While it raised eyebrows, Booker’s suggestion that he would be willing to be expelled from the Senate for his release of committee confidential documents isn’t rare.
According to the U.S Senate, since 1789 the body has expelled 15 members. Of that 15, 14 were charged with supporting the Confederacy during the Civil War — a vastly different charge than what Booker faces.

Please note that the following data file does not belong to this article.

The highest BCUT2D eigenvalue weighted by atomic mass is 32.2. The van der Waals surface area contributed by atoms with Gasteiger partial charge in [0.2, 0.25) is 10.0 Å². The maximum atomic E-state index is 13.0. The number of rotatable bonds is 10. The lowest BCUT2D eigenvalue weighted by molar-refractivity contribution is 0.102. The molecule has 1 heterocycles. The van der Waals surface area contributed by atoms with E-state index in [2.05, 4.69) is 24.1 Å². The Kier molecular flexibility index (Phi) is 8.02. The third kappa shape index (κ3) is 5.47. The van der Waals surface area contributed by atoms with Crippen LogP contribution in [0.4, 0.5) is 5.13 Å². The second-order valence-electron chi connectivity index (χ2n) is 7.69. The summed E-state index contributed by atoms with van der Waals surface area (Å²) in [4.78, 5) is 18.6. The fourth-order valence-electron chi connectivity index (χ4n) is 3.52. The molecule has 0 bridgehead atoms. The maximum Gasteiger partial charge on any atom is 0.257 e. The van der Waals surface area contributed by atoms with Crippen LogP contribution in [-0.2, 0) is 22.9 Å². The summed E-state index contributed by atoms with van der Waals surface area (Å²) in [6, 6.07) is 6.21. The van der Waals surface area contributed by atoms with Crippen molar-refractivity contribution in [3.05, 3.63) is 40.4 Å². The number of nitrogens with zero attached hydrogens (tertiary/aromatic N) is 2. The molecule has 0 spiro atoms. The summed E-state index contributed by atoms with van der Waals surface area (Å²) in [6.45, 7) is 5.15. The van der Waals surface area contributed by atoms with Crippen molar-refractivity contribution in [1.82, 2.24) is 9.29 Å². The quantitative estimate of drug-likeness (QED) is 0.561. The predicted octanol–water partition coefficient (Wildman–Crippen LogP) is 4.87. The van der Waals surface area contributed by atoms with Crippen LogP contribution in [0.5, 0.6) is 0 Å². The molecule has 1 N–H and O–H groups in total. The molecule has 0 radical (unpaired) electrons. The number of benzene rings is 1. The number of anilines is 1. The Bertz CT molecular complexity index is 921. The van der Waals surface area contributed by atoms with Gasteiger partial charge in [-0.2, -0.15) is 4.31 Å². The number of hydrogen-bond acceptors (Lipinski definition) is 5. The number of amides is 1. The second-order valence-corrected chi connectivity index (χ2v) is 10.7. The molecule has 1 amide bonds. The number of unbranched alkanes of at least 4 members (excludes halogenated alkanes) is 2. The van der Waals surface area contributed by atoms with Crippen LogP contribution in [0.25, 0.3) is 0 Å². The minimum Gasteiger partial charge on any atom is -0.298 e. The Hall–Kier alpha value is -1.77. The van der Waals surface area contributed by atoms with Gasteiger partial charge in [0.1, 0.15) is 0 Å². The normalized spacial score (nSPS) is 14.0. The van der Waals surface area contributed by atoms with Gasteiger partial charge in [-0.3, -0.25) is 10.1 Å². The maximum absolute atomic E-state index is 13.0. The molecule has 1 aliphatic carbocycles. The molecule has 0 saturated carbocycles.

In other cases, the Senate merely considered expulsion proceedings but either found the given member not guilty or failed to act before that member left office. In those cases, the Senate notes, corruption was the main cause for the expulsion complaint.
The Senate could, however, move to impose a less severe form of punishment known as “censure.” A censure doesn’t remove a senator from office but the official statement of admonishment or disapproval can have equal lasting damage to an outright expulsion. The Senate has censured only nine members.